Firedome completes US$10mn Series A funding to expand real-time endpoint security to new IoT device verticals
Firedome, providers of an endpoint cybersecurity solution designed to allow IoT device manufacturers to proactively prevent, detect, and respond in real-time to vulnerabilities in connected devices, has announced the closing of a US$10 million (€8.9 million) Series A funding round.
This milestone comes earlier than expected, says the company, which was founded in 2018, and only nine months after announcing the completion of its seed funding round.
The round was led by Two Sigma Ventures, with participation from World Trade Ventures, Silvertech Ventures, and the company’s seed investors. The funding will allow Firedome to continue expanding its solutions and sales efforts to address additional Internet of Things (IoT) device verticals, such as industrial IoT and enterprise IoT connected devices.
This funding is said to be the result of rapid growth in Firedome and its market fit that is demonstrated by proactive demand coming from IoT companies. It is also timed with the closing of new partnerships with major, global device manufacturers.
IoT manufacturers that rely solely on security by design, and securing the surrounding environment, remain vulnerable to a wide range of cyberattacks on the device itself. Without the ability to dynamically detect malicious activity on the device and proactively respond, device manufacturers are blindly relying on their ability to harden a device during development and are hoping the constantly evolving set of attacks won’t circumvent their static protections.
Firedome offers a real-time, endpoint cybersecurity solution for IoT companies, broad in its detection abilities, interoperable across multiple operating systems, and scalable to millions of devices. Firedome provides a multi-layered holistic security platform, including a lightweight agent backed by machine learning and a dedicated 24/7 security operations centre, that detects, prevents and responds to attacks on IoT devices, thereby eliminating security breaches, decreasing operational costs, and reducing emergency firmware upgrades.
The company’s initial focus was Smart Home devices, but following demand from home IoT manufacturers that also serve other IoT verticals and the closing of related strategic partnerships with major device manufacturers, the company is excited to formally expand its offering.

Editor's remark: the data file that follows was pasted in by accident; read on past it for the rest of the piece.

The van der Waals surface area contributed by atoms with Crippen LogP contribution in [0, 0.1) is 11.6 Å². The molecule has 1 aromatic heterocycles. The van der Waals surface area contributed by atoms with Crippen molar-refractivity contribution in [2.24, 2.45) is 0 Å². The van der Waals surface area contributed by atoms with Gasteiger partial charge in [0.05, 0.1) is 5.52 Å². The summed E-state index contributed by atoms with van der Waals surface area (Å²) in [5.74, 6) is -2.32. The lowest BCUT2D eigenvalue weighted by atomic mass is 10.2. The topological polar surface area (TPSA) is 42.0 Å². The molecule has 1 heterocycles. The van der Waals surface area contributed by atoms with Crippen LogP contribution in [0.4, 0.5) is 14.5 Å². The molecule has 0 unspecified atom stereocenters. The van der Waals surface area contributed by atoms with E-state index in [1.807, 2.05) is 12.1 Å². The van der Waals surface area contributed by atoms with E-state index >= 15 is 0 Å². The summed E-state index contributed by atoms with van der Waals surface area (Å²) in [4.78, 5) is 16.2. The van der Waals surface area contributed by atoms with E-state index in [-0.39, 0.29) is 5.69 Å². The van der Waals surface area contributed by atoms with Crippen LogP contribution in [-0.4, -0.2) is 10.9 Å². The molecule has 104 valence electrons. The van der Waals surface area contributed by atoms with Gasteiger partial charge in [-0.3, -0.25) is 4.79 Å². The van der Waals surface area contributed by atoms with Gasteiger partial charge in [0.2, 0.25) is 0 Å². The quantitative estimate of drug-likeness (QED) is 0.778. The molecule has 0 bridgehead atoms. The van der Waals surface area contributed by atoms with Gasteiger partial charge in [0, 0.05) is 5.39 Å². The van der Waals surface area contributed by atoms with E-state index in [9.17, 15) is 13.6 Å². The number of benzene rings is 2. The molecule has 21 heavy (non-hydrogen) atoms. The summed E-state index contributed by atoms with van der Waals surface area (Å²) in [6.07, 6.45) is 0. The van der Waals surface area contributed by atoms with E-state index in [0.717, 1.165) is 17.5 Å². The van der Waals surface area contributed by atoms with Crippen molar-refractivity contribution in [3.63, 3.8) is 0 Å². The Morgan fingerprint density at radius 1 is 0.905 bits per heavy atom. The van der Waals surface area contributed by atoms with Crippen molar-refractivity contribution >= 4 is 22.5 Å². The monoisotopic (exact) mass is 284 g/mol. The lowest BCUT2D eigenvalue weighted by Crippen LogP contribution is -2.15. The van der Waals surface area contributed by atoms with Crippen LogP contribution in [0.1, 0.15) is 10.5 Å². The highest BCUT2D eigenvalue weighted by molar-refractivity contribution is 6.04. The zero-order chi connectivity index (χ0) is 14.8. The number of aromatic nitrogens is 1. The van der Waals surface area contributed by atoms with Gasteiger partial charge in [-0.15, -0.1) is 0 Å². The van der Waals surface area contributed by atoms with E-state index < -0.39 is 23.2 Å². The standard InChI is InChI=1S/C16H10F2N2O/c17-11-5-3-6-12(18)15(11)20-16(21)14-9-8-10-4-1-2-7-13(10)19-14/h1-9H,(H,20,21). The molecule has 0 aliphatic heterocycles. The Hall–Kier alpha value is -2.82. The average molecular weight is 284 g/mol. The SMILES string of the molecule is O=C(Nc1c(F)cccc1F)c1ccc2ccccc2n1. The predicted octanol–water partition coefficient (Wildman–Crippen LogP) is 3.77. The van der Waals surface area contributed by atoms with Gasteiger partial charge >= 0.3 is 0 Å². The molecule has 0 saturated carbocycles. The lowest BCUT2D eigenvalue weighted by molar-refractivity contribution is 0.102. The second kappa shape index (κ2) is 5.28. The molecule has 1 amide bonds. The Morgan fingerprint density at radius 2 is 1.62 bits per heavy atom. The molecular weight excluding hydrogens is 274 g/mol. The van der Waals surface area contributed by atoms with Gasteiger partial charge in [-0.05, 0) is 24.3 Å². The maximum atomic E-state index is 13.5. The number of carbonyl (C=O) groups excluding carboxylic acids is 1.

Moti Shkolnik, Firedome’s co-founder and CEO, adds: “We were pleased to find out that IoT device companies, across industries, are not willing to compromise the security of their products and are aware of the vulnerabilities that cannot be fully eliminated by static security by design processes. We were happy to witness the rapid progress of closing partnerships with tier 1 companies, about which we will be able to divulge soon. We strongly believe that real-time endpoint cybersecurity is the inevitable future of the IoT security landscape.”
Multiple major cybersecurity incidents over the past year, such as a new IoT botnet infecting set-top boxes, vulnerabilities in Nest’s security cameras, and smart-TVs susceptible to malware, have shown that IoT devices have become low-hanging fruit for attackers.
The industry is well aware of the fact that IoT companies and manufacturers who fail to take the necessary security measures to protect their devices risk suffering from the consequences of a breach, including jeopardising their bottom line with customers shying away from their devices, negative PR, lawsuits, fines, and more.
Matt Jacobus, venture partner at Two Sigma Ventures, adds, “With IoT devices proliferating rapidly, I believe there is now more than ever a need for robust endpoint device protection. There are 8 billion connected devices that exist today, ranging from complex machines with sophisticated architectures to tiny devices with limited resources, that could benefit from the proactive protection of Firedome’s lightweight agent coupled with their backend machine learning platform and security operations centre. If you’re a device manufacturer and you’re not actively monitoring what’s happening inside your device, you may soon be facing serious reputational and financial risk.”